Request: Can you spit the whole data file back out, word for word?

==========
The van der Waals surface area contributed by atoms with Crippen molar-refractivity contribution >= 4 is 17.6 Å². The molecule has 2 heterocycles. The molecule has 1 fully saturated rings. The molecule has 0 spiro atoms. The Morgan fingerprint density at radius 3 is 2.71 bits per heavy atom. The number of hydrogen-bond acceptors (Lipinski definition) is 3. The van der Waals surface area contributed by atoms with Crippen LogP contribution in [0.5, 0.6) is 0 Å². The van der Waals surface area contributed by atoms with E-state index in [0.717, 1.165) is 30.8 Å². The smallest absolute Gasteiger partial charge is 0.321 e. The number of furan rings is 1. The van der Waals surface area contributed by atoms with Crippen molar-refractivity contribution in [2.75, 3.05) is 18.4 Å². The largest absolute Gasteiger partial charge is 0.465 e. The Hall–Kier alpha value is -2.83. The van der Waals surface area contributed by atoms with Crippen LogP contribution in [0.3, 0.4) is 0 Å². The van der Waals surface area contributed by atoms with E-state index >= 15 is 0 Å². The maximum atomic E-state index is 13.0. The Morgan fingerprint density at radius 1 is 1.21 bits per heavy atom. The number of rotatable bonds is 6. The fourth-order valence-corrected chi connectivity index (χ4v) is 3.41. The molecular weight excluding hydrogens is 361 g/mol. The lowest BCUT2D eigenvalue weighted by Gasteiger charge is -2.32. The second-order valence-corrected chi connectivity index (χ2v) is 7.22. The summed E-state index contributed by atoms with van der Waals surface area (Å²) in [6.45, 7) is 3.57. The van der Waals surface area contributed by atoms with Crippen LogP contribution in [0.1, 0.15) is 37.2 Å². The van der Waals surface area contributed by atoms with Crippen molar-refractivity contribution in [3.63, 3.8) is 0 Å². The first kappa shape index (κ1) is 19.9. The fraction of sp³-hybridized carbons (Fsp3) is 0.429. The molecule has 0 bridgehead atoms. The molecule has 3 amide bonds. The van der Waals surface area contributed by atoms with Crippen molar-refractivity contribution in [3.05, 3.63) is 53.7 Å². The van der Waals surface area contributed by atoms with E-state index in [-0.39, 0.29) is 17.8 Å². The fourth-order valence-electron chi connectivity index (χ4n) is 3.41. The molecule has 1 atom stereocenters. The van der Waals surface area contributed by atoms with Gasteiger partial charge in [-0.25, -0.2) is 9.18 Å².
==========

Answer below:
The van der Waals surface area contributed by atoms with Crippen molar-refractivity contribution >= 4 is 17.6 Å². The molecule has 2 heterocycles. The molecule has 1 fully saturated rings. The molecule has 0 spiro atoms. The Morgan fingerprint density at radius 3 is 2.71 bits per heavy atom. The number of hydrogen-bond acceptors (Lipinski definition) is 3. The van der Waals surface area contributed by atoms with Crippen LogP contribution in [0.5, 0.6) is 0 Å². The van der Waals surface area contributed by atoms with E-state index in [0.717, 1.165) is 30.8 Å². The smallest absolute Gasteiger partial charge is 0.321 e. The number of furan rings is 1. The van der Waals surface area contributed by atoms with Crippen molar-refractivity contribution in [2.75, 3.05) is 18.4 Å². The largest absolute Gasteiger partial charge is 0.465 e. The Hall–Kier alpha value is -2.83. The van der Waals surface area contributed by atoms with Crippen LogP contribution in [0.3, 0.4) is 0 Å². The van der Waals surface area contributed by atoms with E-state index >= 15 is 0 Å². The maximum atomic E-state index is 13.0. The Morgan fingerprint density at radius 1 is 1.21 bits per heavy atom. The number of rotatable bonds is 6. The fourth-order valence-corrected chi connectivity index (χ4v) is 3.41. The molecular weight excluding hydrogens is 361 g/mol. The lowest BCUT2D eigenvalue weighted by Gasteiger charge is -2.32. The second-order valence-corrected chi connectivity index (χ2v) is 7.22. The summed E-state index contributed by atoms with van der Waals surface area (Å²) in [6.45, 7) is 3.57. The van der Waals surface area contributed by atoms with Crippen LogP contribution in [0.1, 0.15) is 37.2 Å². The van der Waals surface area contributed by atoms with Crippen molar-refractivity contribution in [3.63, 3.8) is 0 Å². The first kappa shape index (κ1) is 19.9. The fraction of sp³-hybridized carbons (Fsp3) is 0.429. The molecule has 0 bridgehead atoms. The molecule has 3 amide bonds. The van der Waals surface area contributed by atoms with Crippen molar-refractivity contribution in [3.05, 3.63) is 53.7 Å². The van der Waals surface area contributed by atoms with E-state index in [-0.39, 0.29) is 17.8 Å². The fourth-order valence-electron chi connectivity index (χ4n) is 3.41. The molecule has 1 atom stereocenters. The van der Waals surface area contributed by atoms with Gasteiger partial charge in [-0.25, -0.2) is 9.18 Å².